FAQ Family and Medical Leave Act

What is the Family and Medical Leave Act (FMLA)?

The Family and Medical leave Act (FMLA) is a federal statute that provides covered employees with the right to an unpaid leave of absence for up to 12 weeks within a 12 month period in order to address family and medical responsibilities.
 

Am I eligible to take Family and Medical Leave Act (FMLA) leave?

In order to be eligible to take Family and Medical Leave Act (FMLA) leave, you must have been employed by a "covered employer" for at least 12 months, and you must have worked at least 1250 hours for your employer during the preceding 12 month period.
 

Who is a “covered employer”?

Only those employers who regularly employ 50 or more employees are “covered employers” under the Family Medical Leave Act (FMLA).
 

Under what circumstances can a Family and Medical Leave Act (FMLA) leave of absence be taken?

It can be taken for your own "serious health condition" or that of your child, parent or spouse to allow you to care for that family member.  You can also take it in connection with the birth, adoption or foster care placement of your child.
 

Am I required to give notice of my intention to take leave under the Family Medical Leave Act (FMLA)?

You are generally required to give 30 days advance notice when the leave is “foreseeable.”  Your employer may require medical certification to support your request for Family Medical Leave Act (FMLA) leave.
 

Can I take an Family and Medical Leave Act (FMLA) leave in addition to my pregnancy leave?

No, under the FMLA, the term "serious health conditions" is defined to include any periods of incapacity or treatment due to pregnancy, including prenatal care.  Thus, the Family and Medical Leave Act (FMLA) leave would be included within the employer's pregnancy leave. 
 

Am I entitled to be paid for time off on a Family and Medical Leave Act (FMLA) leave?

No.  You are not entitled to compensation while you are off on Family and Medical Leave Act (FMLA) leave.
 

Is my employer obligated to hold my job open for me while I am on a Family and Medical Leave Act (FMLA) leave?

Yes, an employer may not legally terminate your employment while you are off on a Family and Medical Leave Act (FMLA) leave.  Upon your return to work, the employer is obligated to reinstate you to your prior position of employment, but if that job is no longer available, then the employer must offer you comparable employment.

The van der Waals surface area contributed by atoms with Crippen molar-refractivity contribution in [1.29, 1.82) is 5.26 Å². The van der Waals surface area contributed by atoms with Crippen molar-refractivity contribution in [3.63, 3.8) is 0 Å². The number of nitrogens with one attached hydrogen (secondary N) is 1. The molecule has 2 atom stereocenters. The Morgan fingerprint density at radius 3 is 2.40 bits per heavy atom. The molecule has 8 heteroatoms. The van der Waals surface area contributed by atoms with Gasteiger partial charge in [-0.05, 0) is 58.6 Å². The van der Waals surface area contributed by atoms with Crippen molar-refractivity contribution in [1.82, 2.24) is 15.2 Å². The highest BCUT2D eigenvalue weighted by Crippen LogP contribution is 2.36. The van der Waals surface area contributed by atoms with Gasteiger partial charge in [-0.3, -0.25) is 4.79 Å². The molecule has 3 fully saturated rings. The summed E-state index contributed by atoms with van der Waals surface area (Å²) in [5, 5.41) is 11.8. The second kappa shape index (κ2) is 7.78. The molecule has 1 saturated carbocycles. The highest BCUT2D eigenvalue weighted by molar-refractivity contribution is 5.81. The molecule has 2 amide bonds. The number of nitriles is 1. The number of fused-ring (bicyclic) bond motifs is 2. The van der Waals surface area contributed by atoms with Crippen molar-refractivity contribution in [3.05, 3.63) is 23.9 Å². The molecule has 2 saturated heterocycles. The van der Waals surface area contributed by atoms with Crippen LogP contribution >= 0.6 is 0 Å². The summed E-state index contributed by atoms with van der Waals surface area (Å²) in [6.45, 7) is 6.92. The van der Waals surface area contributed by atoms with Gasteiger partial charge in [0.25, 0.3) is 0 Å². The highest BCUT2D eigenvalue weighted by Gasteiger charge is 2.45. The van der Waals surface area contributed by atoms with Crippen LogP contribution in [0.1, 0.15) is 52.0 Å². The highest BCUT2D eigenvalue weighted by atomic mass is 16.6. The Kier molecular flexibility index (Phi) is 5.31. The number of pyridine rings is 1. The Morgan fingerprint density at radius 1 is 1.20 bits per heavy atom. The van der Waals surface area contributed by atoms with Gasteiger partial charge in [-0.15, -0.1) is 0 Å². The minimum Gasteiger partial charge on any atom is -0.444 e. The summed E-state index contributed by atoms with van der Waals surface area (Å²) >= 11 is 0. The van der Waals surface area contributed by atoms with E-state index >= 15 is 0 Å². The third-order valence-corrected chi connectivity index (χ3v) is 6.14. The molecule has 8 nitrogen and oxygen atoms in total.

Is my employer obligated to maintain my health coverage while I am out on Family Medical Leave Act (FMLA) leave?

Yes.  For the duration of the Family Medical Leave Act (FMLA) leave, your employer must maintain your health coverage under any “group health plan.”
 

When must I bring a claim under the Family Medical Leave Act (FMLA)?

An action against your employer must be brought within 2 years after the date of the last event constituting the violation of the Family Medical Leave Act (FMLA).  If the violation is willful, then the action may be brought within 3 years after the date of the last event constituting the violation of the Family Medical Leave Act (FMLA).
 

What damages can I receive if I prove that my employer violated the Family Medical Leave Act (FMLA)?

The Family Medical Leave Act (FMLA) provides that you may receive damages equal to any wages, salary, employment benefits or other compensation denied or lost by reason of the violation.  If the violation is proven to be willful then a court may double the amount of wages, salary or benefit or other compensation lost.  You may also be entitled to reasonable attorney’s fees and expenses associated with the litigation of the matter.  

 

 

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